Policies & Procedures

At Robin Hill, we have a number of policies and procedures. We have a policy of the month which is displayed for Parents/Carers and our staff to make comments and suggestions. These are taken in to account when the Nursery Manager reviews each policy. Please take a look at this month's 'Policy of the Month' and give us your feedback via email. 






The following procedures should be followed during periods of hot weather and is particularly important if an Amber or Red Level Heat wave alert is announced.  In the event of such an alert, local authorities will advise Robin Hill Nursery.


  • On very hot days (i.e. where temperatures are in excess of 30°C); children will be discouraged to take part in vigorous physical activity.
  • Children playing outdoors will be encouraged to stay in the shade as much as possible.
  • Children will be provided with plenty of cool water* and encouraged to drink more than usual when conditions are hot.

*The temperature of water supplied from the cold tap is adequate for this purpose.

  • Parents/Carers should provide loose, light-coloured clothing to help children keep cool and hats with wide brims should be provided to avoid sunburn.* 

*The nursery has spare hats should children forget to bring theirs.

  • Parents must provide suncream to protect their child’s/children’s skin and preferably apply it at home before their child attends the setting.  Throughout the child’s session, practitioners will top up their sun cream, recording when they have done so.


Measures are in place to avoid areas within the setting becoming unnecessarily hot, they are as follows:

  • Windows and other ventilation openings will be opened during the cool of early morning to allow stored heat to escape from the building.
  • Windows and other ventilation openings will not be closed, but their openings reduced when the outdoor air becomes warmer than the air indoors. This will help keep rooms cool whilst allowing adequate ventilation.
  • The use of electric lighting will be kept to a minimum during heatwaves.
  • All electrical equipment, including computers, monitors and printers will be switched off when not in use to prevent additional heat being generated.
  • Fans are available at all times.

How we maintain children’s health during hot weather conditions:

  • Encourage children to eat normally.
  • Encourage children to drink plenty of cool water on hot days.
  • By using oscillating mechanical fans to increase air movement where necessary.

Children who are likely to be most affected by high temperatures?

Children’s susceptibility to high temperatures varies; those who are overweight or who are taking medication may be at increased risk of adverse effects. Children under four years of age are also at increased risk.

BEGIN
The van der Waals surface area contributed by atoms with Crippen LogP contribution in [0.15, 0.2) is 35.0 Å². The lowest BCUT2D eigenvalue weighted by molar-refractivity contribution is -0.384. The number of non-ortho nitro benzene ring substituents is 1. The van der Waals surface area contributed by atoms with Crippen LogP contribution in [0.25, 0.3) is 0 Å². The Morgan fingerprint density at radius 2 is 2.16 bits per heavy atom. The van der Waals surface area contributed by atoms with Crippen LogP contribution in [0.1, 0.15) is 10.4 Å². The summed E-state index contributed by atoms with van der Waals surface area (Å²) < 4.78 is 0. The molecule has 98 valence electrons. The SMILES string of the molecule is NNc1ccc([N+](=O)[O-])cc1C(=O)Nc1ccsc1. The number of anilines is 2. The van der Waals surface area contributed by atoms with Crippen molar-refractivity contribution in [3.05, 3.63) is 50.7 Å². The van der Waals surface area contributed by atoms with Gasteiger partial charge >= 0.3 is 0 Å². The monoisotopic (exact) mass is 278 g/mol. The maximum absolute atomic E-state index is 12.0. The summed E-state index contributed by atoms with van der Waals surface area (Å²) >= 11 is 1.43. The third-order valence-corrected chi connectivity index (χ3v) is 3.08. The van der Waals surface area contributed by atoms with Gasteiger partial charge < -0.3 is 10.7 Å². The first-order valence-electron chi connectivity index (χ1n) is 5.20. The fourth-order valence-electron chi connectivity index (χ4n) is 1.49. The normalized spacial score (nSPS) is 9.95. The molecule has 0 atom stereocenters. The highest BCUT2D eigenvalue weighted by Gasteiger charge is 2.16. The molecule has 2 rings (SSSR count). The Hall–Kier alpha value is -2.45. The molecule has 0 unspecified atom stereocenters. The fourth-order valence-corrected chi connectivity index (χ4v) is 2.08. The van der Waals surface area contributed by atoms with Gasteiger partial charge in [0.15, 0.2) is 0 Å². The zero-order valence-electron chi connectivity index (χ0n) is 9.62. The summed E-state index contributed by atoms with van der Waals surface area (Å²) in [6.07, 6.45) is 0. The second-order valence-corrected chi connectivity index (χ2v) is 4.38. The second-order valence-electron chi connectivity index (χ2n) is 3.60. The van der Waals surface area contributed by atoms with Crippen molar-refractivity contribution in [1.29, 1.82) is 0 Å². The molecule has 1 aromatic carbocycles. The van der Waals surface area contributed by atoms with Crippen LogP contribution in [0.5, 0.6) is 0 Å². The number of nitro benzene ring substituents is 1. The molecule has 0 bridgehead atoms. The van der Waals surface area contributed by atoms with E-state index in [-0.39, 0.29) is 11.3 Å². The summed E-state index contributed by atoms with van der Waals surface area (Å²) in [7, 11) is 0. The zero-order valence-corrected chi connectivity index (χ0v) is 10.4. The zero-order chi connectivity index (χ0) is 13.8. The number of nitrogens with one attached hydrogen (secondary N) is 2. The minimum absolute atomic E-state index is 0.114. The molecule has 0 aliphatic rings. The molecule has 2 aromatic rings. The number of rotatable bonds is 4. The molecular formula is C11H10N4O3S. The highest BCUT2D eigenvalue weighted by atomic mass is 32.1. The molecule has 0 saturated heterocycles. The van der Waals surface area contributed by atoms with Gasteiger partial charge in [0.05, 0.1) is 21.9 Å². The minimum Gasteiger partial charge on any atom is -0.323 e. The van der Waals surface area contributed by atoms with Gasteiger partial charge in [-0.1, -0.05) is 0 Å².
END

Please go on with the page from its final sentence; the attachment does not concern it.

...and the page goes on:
Some children with disabilities or complex health needs may be more susceptible to temperature extremes. Practitioners and parents will liaise and work together in order to access the risks and how to manage them.

Signs/symptoms of heat stress, heat exhaustion and heatstroke

Heat stress:

Children suffering from heat stress will show general signs of discomfort (including those listed below for heat exhaustion). These signs will worsen with physical activity or if left untreated and can lead to heat exhaustion or heat stroke.

Heat exhaustion:

Signs of heat exhaustion include the following.

  • Irritability
  • Fatigue
  • Dizziness
  • Headache
  • Nausea
  • Hot, red and dry skin.


Sweating is an essential means of cooling and once this stops a child is at serious risk of developing heatstroke. Heatstroke can develop if heat exhaustion or heat stress is left untreated, but it can also occur suddenly and without warning.

The following steps to reduce body temperature will be taken at once:

  • The child will be moved to a cooler room or area.
  • Practitioners will sponge the child with cool, (not cold) water and, if necessary, place cold packs around the neck and in the armpits.
  • The child will be placed near a fan.

If a child shows signs of confusion, the steps above will be followed. If a child loses consciousness, the child will be placed in the recovery position and the steps above will be followed.

In both cases, practitioners will seek medical advice/call an ambulance.

Our staff members are also advised to follow these recommendations. Medical advice would be sought if any staff member, parent or visitor to the setting became unwell. 








Reviewed/Updated: 26/05/2015


Newsletter - December 2014

(Christmas show and parties, Dates for diaries and new staff!)

Newsletter - November 2014

(New toy library, French lessons and brilliant quotes!)

Newsletter - October 2014

(this month's issue covers recent celebrations and important dates for your diaries!)Read More

Newsletter - May 2014

(this month's issue covers Child Collection, EYEE Funded Sessions, Warmer Weather, Our Mud Kitchen and much more)....Read More